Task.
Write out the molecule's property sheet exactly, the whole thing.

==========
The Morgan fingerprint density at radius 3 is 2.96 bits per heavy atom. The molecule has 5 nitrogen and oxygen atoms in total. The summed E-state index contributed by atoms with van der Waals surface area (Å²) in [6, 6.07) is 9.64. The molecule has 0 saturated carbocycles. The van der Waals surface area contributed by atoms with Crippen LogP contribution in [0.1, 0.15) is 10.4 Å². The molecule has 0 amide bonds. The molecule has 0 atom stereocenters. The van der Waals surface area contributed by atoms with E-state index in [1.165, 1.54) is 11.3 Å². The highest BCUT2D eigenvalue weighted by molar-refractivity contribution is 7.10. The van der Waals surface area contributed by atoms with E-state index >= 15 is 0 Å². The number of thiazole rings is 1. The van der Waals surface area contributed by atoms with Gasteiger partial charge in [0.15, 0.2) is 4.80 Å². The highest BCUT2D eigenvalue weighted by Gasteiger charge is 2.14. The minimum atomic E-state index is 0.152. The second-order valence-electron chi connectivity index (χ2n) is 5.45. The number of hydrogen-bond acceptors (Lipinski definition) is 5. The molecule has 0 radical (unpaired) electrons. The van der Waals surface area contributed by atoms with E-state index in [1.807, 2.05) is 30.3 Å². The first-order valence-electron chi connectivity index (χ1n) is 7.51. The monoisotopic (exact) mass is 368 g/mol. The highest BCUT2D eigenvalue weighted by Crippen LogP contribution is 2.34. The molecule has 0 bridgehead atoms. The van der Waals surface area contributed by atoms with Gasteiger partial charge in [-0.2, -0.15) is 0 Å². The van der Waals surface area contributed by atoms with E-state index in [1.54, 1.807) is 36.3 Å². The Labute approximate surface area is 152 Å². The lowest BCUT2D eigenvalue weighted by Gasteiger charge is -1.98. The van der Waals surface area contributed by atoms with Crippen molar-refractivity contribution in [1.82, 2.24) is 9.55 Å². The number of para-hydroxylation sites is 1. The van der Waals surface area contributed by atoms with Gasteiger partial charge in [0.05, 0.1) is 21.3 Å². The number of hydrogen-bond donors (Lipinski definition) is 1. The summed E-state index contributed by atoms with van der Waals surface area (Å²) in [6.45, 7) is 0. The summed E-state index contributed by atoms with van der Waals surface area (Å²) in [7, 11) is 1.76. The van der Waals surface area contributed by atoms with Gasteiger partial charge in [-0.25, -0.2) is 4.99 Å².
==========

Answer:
The Morgan fingerprint density at radius 3 is 2.96 bits per heavy atom. The molecule has 5 nitrogen and oxygen atoms in total. The summed E-state index contributed by atoms with van der Waals surface area (Å²) in [6, 6.07) is 9.64. The molecule has 0 saturated carbocycles. The van der Waals surface area contributed by atoms with Crippen LogP contribution in [0.1, 0.15) is 10.4 Å². The molecule has 0 amide bonds. The molecule has 0 atom stereocenters. The van der Waals surface area contributed by atoms with E-state index in [1.165, 1.54) is 11.3 Å². The highest BCUT2D eigenvalue weighted by molar-refractivity contribution is 7.10. The van der Waals surface area contributed by atoms with E-state index >= 15 is 0 Å². The number of thiazole rings is 1. The van der Waals surface area contributed by atoms with Gasteiger partial charge in [0.15, 0.2) is 4.80 Å². The highest BCUT2D eigenvalue weighted by Gasteiger charge is 2.14. The minimum atomic E-state index is 0.152. The second-order valence-electron chi connectivity index (χ2n) is 5.45. The number of hydrogen-bond acceptors (Lipinski definition) is 5. The molecule has 0 radical (unpaired) electrons. The van der Waals surface area contributed by atoms with E-state index in [1.807, 2.05) is 30.3 Å². The first-order valence-electron chi connectivity index (χ1n) is 7.51. The monoisotopic (exact) mass is 368 g/mol. The highest BCUT2D eigenvalue weighted by Crippen LogP contribution is 2.34. The molecule has 0 bridgehead atoms. The van der Waals surface area contributed by atoms with Gasteiger partial charge in [-0.2, -0.15) is 0 Å². The van der Waals surface area contributed by atoms with E-state index in [1.54, 1.807) is 36.3 Å². The Labute approximate surface area is 152 Å². The lowest BCUT2D eigenvalue weighted by Gasteiger charge is -1.98. The van der Waals surface area contributed by atoms with Crippen molar-refractivity contribution in [1.82, 2.24) is 9.55 Å². The number of para-hydroxylation sites is 1. The van der Waals surface area contributed by atoms with Gasteiger partial charge in [0.05, 0.1) is 21.3 Å². The number of hydrogen-bond donors (Lipinski definition) is 1. The summed E-state index contributed by atoms with van der Waals surface area (Å²) in [6.45, 7) is 0. The summed E-state index contributed by atoms with van der Waals surface area (Å²) in [7, 11) is 1.76. The van der Waals surface area contributed by atoms with Gasteiger partial charge in [-0.25, -0.2) is 4.99 Å².